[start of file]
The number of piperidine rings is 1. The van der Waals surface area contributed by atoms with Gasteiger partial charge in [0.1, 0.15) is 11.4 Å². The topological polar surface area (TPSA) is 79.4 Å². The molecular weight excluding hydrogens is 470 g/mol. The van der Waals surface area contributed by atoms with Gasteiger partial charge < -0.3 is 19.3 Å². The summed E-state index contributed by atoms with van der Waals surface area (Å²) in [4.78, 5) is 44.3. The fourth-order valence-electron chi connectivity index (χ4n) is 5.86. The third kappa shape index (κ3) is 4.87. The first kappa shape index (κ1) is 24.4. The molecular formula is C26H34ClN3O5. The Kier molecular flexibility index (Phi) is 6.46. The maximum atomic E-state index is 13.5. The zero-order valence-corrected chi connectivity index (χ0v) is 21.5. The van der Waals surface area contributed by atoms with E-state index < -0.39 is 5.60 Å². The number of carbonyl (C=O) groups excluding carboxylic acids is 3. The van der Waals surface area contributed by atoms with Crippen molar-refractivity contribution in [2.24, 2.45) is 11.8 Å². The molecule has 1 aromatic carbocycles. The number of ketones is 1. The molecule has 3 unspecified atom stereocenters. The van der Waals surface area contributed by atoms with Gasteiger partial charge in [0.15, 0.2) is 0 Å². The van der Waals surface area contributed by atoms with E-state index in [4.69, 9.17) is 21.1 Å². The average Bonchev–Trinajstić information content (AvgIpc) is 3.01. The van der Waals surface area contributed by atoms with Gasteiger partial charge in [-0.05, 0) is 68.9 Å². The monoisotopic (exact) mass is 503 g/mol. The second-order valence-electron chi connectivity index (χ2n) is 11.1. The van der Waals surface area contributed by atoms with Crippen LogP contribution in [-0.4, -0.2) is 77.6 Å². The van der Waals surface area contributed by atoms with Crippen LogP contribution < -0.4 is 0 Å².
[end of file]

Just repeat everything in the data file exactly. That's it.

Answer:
The number of piperidine rings is 1. The van der Waals surface area contributed by atoms with Gasteiger partial charge in [0.1, 0.15) is 11.4 Å². The topological polar surface area (TPSA) is 79.4 Å². The molecular weight excluding hydrogens is 470 g/mol. The van der Waals surface area contributed by atoms with Gasteiger partial charge < -0.3 is 19.3 Å². The summed E-state index contributed by atoms with van der Waals surface area (Å²) in [4.78, 5) is 44.3. The fourth-order valence-electron chi connectivity index (χ4n) is 5.86. The third kappa shape index (κ3) is 4.87. The first kappa shape index (κ1) is 24.4. The molecular formula is C26H34ClN3O5. The Kier molecular flexibility index (Phi) is 6.46. The maximum atomic E-state index is 13.5. The zero-order valence-corrected chi connectivity index (χ0v) is 21.5. The van der Waals surface area contributed by atoms with E-state index < -0.39 is 5.60 Å². The number of carbonyl (C=O) groups excluding carboxylic acids is 3. The van der Waals surface area contributed by atoms with Crippen molar-refractivity contribution in [2.24, 2.45) is 11.8 Å². The molecule has 1 aromatic carbocycles. The number of ketones is 1. The molecule has 3 unspecified atom stereocenters. The van der Waals surface area contributed by atoms with Gasteiger partial charge in [0.15, 0.2) is 0 Å². The van der Waals surface area contributed by atoms with E-state index in [4.69, 9.17) is 21.1 Å². The average Bonchev–Trinajstić information content (AvgIpc) is 3.01. The van der Waals surface area contributed by atoms with Gasteiger partial charge in [-0.05, 0) is 68.9 Å². The monoisotopic (exact) mass is 503 g/mol. The second-order valence-electron chi connectivity index (χ2n) is 11.1. The van der Waals surface area contributed by atoms with Crippen LogP contribution in [-0.4, -0.2) is 77.6 Å². The van der Waals surface area contributed by atoms with Crippen LogP contribution < -0.4 is 0 Å².